This past week my colleague Jean Corey sent me a clipping (which she received via Alice Dunbar nelsonHarrisburg historian Calobe Jackson) regarding Alice Dunbar Nelson.  I had absolutely zero inkling that Dunbar Nelson was associated with Harrisburg at all, but she apparently lived here for at least a couple of years after her second marriage.  The attached clip from the Harrisburg Telegraph notes her wedding to Robert J. Nelson who worked in the state government.  There are a fairly large number of references to Alice Dunbar and Dunbar-Nelson in the Harrisburg Telegraph, even after she apparently left the city–references to speaking engagements at Harrisburg churches and the like.  I’ll have to follow up further later.

Gwendolyn Bennett of Harrisburg

Although I’ve published my book on the Harlem Renaissance, it remains one of the pleasures of the scholarly life to continue to learn and discover yet more about things I gwendoline-bennettfeel I know quite well.  One thing that has continued to interest me is the ways in which the “Harlem” Renaissance extended and had connections to many places, including my home town of Harrisburg PA.  I wrote briefly about Esther Popel Shaw’s connection to Harrisburg, and discovered, or was reminded (one of those things I think I knew, but never followed up on), that Gwendolyn Bennett, one of the most significant poets of the younger generation had a Harrisburg connection.  According to this clip noted by Harrisburg Historian, Calobe Jackson, Jr., she made the honor roll in 1917.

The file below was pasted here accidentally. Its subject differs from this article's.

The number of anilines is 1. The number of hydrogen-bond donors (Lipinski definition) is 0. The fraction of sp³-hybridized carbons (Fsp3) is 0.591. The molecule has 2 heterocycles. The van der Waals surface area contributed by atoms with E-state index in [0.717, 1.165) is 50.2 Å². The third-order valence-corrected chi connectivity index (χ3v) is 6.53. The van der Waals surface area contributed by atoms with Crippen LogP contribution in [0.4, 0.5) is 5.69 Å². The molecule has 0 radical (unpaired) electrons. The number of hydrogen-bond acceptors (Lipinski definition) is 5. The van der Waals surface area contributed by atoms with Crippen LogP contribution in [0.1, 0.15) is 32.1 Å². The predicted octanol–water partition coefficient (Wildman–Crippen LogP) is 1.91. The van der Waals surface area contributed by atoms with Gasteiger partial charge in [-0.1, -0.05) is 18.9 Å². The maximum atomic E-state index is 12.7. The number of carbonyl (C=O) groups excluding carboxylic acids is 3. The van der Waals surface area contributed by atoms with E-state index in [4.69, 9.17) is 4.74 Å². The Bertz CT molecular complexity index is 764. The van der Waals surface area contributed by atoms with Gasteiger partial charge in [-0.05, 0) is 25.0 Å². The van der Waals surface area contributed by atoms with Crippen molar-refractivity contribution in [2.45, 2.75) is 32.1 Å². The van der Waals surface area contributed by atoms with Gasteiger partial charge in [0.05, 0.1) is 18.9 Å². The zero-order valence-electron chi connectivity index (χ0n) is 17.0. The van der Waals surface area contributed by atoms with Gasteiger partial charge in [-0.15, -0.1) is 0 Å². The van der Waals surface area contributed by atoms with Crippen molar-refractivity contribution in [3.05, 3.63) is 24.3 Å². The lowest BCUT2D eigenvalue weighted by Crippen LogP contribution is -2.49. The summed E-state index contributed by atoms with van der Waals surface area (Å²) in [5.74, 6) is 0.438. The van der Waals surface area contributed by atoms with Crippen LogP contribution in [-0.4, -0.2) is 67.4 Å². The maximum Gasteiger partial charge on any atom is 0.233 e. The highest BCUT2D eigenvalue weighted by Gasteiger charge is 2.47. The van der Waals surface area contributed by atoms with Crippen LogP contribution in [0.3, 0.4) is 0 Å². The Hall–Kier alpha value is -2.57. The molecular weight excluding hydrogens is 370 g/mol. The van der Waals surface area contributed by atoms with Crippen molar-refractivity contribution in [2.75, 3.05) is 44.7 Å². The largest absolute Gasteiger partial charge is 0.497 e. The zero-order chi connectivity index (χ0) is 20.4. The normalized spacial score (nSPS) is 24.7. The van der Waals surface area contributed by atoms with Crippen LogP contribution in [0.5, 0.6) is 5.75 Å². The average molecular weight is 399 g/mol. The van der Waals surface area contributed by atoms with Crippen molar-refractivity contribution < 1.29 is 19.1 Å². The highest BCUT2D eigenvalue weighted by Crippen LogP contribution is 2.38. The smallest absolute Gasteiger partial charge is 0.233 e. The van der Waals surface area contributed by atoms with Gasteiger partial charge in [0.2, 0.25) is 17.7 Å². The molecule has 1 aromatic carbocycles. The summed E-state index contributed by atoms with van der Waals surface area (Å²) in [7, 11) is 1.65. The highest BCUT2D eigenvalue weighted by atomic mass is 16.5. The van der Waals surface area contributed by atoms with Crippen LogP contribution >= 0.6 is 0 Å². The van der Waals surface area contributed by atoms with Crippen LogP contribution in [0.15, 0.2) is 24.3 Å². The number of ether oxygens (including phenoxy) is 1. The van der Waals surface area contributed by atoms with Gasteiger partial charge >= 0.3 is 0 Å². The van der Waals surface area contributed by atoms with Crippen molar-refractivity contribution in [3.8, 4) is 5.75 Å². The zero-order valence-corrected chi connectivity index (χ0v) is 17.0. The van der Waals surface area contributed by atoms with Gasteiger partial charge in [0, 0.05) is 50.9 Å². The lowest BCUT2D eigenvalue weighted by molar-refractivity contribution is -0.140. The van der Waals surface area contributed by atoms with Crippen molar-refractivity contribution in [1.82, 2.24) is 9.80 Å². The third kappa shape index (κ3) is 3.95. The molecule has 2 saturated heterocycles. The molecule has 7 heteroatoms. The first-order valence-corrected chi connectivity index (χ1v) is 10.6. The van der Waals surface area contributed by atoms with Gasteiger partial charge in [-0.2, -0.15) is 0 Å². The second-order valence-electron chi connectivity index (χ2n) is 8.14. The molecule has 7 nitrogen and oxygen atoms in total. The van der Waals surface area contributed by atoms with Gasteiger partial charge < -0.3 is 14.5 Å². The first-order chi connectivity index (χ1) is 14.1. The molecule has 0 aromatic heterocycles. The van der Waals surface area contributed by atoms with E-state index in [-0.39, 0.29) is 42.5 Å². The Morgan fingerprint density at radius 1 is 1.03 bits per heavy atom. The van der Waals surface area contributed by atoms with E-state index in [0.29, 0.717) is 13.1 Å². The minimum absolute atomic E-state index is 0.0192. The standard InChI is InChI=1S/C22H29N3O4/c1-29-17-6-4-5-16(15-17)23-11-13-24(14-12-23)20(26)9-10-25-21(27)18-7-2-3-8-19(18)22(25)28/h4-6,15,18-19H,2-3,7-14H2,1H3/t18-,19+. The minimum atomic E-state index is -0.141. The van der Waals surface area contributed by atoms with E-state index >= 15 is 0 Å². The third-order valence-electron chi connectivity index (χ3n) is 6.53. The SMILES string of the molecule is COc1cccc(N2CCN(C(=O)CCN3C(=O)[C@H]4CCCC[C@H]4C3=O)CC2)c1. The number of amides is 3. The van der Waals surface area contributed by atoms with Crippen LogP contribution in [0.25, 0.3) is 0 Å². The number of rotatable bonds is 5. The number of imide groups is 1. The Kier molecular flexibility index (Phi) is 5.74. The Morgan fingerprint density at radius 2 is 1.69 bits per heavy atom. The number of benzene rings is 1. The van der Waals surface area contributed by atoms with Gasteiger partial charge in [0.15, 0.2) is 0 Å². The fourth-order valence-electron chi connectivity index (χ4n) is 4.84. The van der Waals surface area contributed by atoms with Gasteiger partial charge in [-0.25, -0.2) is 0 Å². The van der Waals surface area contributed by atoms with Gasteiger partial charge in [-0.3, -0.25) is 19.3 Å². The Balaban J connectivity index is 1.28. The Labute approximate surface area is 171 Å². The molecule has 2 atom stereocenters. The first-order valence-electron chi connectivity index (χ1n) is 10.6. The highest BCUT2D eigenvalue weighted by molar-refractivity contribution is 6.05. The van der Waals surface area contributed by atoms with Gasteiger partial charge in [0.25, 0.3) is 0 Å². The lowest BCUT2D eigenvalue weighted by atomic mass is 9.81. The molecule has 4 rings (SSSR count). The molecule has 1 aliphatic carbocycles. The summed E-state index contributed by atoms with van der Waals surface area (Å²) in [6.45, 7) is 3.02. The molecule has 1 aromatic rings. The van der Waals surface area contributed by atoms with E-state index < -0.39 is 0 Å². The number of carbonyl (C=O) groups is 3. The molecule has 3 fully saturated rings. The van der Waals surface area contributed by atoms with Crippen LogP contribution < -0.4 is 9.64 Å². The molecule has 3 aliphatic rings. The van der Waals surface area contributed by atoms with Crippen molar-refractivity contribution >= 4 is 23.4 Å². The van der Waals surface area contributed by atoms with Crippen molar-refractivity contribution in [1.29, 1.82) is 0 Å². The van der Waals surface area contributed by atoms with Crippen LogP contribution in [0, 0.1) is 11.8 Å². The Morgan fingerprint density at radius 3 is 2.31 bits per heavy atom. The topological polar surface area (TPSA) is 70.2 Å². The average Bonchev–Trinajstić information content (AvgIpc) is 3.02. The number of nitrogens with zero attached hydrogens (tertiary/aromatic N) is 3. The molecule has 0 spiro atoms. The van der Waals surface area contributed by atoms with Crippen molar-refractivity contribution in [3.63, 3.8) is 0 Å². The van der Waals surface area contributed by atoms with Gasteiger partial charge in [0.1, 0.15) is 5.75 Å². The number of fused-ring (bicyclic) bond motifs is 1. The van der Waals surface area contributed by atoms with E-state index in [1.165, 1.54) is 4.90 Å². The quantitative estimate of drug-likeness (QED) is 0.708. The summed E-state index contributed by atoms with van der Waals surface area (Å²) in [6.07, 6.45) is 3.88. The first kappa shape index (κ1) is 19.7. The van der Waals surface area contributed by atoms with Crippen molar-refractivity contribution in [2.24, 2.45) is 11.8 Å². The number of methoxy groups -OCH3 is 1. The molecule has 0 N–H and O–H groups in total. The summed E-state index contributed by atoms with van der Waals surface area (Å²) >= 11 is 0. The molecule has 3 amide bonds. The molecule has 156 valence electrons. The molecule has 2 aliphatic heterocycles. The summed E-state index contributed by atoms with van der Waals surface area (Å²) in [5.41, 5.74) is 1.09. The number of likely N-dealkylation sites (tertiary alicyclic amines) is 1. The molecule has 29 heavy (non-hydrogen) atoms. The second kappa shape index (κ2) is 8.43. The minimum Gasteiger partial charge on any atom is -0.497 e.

Gwendolyn Bennett, Honor studentAt this point I haven’t been able to determine much more than these scant biological connections, but I am intrigued with the role that regions some distance from our cultural centers end up playing a role, major or minor, in the lives of our writers and in the larger movements that they create.  I discovered a similar connection to Alice Dunbar Nelson that I’ll note in a later post.

Review of Goodbye Christ?–American Historical Review

It was nice to find another review of Goodbye Christ?, and the first I’ve seen in a print journal of some substance.  Tiffany Ruby Patterson from Vanderbilt University does a very thorough overview of the book and has some kind words to say.  Unfortunately behind a paywall for now, but you can find it here if you have access.  A couple of short excerpts: